Friday, October 9, 2015

UN Commission Report on Online Violence Against Women

Like any space on this planet, the internet contains violence, including violence against females.  So the report CYBER VIOLENCE AGAINST WOMEN AND GIRLS (shouty ALL CAPS from original) certainly has a valid subject.

The report itself is steeped in sex-negative assumptions that are not made explicit.
For example:
  •  Referring to "revenge porn" (posting explicit material about a woman without her permission) simply as "porn" as if these are interchangeable things. 
  • Sexting is discussed only as a risk, not a positive and deliberate expression of sexuality between competent and consenting individuals. 
  • "Mainstreaming" of the pornography is treated only as a problem.
  • Pornography is characterized as inherently abusive in content and damaging to male viewers.
  • Non-heterosexual content and female consumers of pornography are not acknowledged to exist.
Many women I know have been effected by threats, stalking and various kind of online harassment (including group attacks) that were gender-based. And I do think the overall goals of this report to increase women's' access to online opportunities is a good one.  But the implicit assumption that this will not include any kind of sex-positive material (a.k.a "pornography") is self-defeating.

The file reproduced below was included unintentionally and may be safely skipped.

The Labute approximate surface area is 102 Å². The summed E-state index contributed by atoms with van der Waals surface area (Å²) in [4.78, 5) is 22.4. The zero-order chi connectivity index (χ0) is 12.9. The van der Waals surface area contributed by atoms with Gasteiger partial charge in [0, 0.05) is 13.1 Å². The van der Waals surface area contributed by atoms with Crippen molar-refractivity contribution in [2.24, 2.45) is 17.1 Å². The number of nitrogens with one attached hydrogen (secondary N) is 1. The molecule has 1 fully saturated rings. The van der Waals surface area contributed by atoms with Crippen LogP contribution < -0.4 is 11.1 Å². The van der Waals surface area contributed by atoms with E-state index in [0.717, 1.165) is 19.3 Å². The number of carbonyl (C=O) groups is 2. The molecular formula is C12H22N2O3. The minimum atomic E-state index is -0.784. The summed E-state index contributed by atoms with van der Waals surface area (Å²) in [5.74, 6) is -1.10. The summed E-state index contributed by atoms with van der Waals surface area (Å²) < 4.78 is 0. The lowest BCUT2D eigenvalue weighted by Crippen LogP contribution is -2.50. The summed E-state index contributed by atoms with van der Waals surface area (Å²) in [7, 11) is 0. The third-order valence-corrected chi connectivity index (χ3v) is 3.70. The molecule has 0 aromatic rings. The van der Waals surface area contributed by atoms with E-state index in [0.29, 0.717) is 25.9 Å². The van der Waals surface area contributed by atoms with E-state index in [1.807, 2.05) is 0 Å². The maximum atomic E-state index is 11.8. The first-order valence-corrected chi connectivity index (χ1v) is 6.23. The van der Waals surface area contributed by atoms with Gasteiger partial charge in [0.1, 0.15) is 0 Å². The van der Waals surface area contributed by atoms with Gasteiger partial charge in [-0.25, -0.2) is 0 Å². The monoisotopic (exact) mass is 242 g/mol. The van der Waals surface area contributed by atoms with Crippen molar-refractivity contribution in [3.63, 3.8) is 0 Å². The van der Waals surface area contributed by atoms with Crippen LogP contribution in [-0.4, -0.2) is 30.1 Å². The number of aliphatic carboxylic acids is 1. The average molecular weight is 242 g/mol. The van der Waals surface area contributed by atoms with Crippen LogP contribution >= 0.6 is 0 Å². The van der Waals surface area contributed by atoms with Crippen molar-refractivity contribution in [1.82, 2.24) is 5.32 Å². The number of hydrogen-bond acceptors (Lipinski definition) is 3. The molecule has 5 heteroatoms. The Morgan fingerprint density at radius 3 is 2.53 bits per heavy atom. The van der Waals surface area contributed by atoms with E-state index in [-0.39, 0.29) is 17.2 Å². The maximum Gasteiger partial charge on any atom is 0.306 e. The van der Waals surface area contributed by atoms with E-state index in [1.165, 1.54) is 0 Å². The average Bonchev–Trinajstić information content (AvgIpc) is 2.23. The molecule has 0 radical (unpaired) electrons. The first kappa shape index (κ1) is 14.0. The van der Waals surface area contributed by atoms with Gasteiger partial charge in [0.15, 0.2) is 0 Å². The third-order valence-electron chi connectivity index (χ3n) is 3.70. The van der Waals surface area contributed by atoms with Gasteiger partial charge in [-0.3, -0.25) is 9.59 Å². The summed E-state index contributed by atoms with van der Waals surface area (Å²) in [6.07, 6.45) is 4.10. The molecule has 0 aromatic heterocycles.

The report has a pervasive assumption that sex work and pornography of any kind is only damaging, and not a realm in which opportunity can also exist.  The very choice to refer to pornography as "porn" strikes me as telling. As it the choice to cite alarming statistics about how most porn depicts abuse and turns men into abusers without ever defining what is being counted as porn (in a document where almost every other repeatedly used term is explicitly define, porn is still "I know it when I see it"?).

What I think is missing is that online opportunities for women include the ability to explore and express their sexuality and take part in creative activities and exchanges about sexuality. Fostering, as much as possible, a safe environment online does not meant rendering the online space neuter and completely asexual. (Indeed, even the exploration of asexual identity requires being able to explore responses to sexualized material and discuss sexuality and asexuality freely).

In summary: Addressing the problem of cyber-violence against women requires that women's sexual and gender identities must be addressed positively. Sexuality cannot be framed only as a danger to women from which they must be protected, and never as a trait to be celebrated and expressed. This sex-negative approach effectively silences women on an important subject, one of the core subjects that is being used to restrict and victimize them.

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